II. Christ said to this ruler: Unless you see signs and wonders, you believe not. This was a reprimand for his imperfect faith; for if he had truly believed Christ to be the Son of God, he would not have asked Him to come to his house, but, like the centurion, would have believed Him able, though absent, to heal His son. (Matt. VIII.) Many Christians deserve the same rebuke from Christ, because they lose nearly all faith and confidence in God, when He does not immediately help them in their troubles, as they wish. He proves to us how displeasing such a want of confidence is to Him by withdrawing His assistance and protection from the fickle and distrustful. (Ecclus. II. 15.)
II. How much may not the example of the father of a family accomplish! This ruler had no sooner received the faith, than his whole household was converted and believed in Christ. Fathers and mothers by their good example, by their piety, frequent reception of the Sacraments, by their meekness, temperance, modesty and other virtues, may accomplish incalculable good among their children and domestics.
CONSOLATION IN SICKNESS
There was a certain ruler whose son was sick. (John IV. 16.)
As a consolation in sickness, you should consider that God sends you this affliction for the welfare of’ your soul, that you may know your sins; or if you be innocent, to practice patience, humility, charity, etc., and increase your merits. Therefore a holy father said to one of his companions, who complained, because he was sick: “My son! if you are gold, then you will be proved by sickness, but if you are mixed with dross, then you will be purified.” “Many are vicious in health,” says St. Augustine, “who would be virtuous in sickness;” and St. Bernard says: “It is better to arrive at salvation through sickness, than to have health and be damned.”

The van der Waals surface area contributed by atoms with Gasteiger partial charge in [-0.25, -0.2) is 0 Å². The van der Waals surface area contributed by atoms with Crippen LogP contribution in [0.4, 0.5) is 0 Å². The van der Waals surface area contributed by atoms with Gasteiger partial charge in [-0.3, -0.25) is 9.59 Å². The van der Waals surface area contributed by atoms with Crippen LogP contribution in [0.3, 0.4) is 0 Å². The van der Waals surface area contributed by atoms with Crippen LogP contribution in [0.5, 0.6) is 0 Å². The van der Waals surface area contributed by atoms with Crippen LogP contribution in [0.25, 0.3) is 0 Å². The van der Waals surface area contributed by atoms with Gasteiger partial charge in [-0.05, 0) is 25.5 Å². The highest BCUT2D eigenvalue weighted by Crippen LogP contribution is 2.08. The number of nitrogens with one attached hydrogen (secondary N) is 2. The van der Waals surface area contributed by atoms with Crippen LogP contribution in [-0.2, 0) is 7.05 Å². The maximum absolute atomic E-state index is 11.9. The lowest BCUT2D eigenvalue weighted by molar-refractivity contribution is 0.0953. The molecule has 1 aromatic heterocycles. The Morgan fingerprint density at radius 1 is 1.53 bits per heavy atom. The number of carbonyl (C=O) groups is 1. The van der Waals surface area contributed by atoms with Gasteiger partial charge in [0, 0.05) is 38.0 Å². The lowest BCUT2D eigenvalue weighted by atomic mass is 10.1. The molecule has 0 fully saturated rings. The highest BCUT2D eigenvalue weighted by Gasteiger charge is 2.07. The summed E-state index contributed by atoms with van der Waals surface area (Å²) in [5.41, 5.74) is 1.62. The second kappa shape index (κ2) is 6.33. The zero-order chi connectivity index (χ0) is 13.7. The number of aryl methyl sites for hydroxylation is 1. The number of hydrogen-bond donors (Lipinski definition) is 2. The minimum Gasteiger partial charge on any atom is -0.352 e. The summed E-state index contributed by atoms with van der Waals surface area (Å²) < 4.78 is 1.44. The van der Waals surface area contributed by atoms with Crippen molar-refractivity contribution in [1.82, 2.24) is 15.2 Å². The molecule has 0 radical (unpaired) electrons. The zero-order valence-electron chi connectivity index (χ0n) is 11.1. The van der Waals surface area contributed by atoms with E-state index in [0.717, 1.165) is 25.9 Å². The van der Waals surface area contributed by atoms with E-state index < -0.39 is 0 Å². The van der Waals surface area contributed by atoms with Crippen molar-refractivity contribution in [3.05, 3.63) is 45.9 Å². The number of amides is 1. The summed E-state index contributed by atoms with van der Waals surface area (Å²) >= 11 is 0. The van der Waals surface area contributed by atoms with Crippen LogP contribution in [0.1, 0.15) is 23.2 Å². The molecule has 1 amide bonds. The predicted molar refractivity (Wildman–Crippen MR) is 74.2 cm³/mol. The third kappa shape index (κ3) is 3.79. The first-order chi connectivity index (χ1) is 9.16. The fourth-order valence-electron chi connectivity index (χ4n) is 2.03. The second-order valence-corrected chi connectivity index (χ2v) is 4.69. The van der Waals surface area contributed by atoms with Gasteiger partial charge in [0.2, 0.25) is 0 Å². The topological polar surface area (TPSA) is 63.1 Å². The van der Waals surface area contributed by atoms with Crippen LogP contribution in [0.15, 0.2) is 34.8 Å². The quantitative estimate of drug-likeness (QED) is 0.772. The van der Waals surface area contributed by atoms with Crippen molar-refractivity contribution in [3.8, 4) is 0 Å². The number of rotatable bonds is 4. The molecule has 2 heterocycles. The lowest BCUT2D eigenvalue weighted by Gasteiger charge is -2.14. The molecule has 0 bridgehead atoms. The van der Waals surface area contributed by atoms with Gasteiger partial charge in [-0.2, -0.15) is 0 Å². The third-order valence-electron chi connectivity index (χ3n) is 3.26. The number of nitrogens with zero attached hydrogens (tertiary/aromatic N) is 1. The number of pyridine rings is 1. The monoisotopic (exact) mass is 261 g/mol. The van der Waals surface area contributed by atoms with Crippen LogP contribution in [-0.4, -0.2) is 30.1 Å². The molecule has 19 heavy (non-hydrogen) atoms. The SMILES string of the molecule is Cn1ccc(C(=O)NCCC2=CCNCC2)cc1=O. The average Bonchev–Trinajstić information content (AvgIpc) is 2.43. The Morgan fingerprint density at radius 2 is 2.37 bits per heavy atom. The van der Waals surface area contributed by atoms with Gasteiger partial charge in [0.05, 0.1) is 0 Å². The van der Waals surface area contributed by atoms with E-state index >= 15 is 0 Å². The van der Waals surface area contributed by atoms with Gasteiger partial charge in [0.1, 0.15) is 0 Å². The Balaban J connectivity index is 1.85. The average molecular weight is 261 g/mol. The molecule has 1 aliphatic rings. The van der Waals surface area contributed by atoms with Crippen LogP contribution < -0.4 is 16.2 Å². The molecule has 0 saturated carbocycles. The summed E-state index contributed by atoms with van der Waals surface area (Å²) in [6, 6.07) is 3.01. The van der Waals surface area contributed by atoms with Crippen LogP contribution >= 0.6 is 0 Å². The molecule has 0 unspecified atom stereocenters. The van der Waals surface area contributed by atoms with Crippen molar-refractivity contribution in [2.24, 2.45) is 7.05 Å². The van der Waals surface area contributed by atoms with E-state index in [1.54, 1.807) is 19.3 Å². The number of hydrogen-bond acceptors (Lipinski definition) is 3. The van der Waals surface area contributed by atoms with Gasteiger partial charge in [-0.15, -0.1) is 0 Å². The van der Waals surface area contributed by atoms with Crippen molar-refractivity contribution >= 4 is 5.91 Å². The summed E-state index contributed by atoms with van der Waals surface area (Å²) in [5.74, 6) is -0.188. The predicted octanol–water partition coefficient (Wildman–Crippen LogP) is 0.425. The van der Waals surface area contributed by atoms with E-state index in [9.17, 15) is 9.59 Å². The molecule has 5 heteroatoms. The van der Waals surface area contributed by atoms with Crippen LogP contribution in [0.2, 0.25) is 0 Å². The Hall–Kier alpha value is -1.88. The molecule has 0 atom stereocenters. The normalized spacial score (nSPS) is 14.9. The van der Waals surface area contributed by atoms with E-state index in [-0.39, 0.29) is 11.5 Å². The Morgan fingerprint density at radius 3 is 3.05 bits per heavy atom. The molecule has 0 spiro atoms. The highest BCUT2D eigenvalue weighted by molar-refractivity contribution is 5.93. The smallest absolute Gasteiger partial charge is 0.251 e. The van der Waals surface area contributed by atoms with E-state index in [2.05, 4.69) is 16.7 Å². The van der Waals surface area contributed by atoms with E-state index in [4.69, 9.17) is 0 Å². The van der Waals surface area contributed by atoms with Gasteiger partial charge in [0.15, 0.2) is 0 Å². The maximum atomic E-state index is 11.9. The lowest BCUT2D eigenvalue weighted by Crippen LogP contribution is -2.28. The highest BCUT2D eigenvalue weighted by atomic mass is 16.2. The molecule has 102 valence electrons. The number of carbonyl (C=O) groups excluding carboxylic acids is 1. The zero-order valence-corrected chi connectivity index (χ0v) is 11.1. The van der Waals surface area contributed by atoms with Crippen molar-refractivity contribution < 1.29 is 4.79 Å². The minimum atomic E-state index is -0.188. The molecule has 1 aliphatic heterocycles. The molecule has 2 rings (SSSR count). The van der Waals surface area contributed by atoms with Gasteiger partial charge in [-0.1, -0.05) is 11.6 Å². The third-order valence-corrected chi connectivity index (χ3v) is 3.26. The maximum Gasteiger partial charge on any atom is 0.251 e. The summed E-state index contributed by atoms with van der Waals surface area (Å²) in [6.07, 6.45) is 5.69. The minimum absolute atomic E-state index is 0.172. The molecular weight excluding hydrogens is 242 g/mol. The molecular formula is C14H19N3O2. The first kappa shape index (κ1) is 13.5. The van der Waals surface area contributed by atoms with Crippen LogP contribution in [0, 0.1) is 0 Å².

It is also a powerful means of consolation in sickness, to represent to ourselves the suffering Redeemer, who had no soundness from the top of His head to the sole of His foot, and contemplating whom St. Bonaventure used to cry out: “O Lord, I do not wish to live without sickness, since I see Thee wounded so much.”
When sick, we should carefully examine, whether we possess any ill-gotten goods, or have any other secret sin on our conscience; and if we are conscious of any, we should quickly free ourselves from it by a contrite, sincere confession, and by restoring the things belonging to others. Sins are very often the cause of disease, and God does not bless the medicine unless the sickness effects its object, that is, the sinner’s amendment. Still less can we expect help, but rather temporal and eternal misfortune, if we have recourse to superstition, and spells, as the King Ochozias experienced, who was punished with death, because in sickness he had recourse to the idol Beelzebub. (IV Kings I.)
PRAYER O Jesus, Thou true physician of souls, who dost wound and heal us, yea, dost even permit sorrows and adversities to visit us that our souls may have health, grant us the grace to use every bodily pain according to Thy merciful designs for the promotion of our salvation.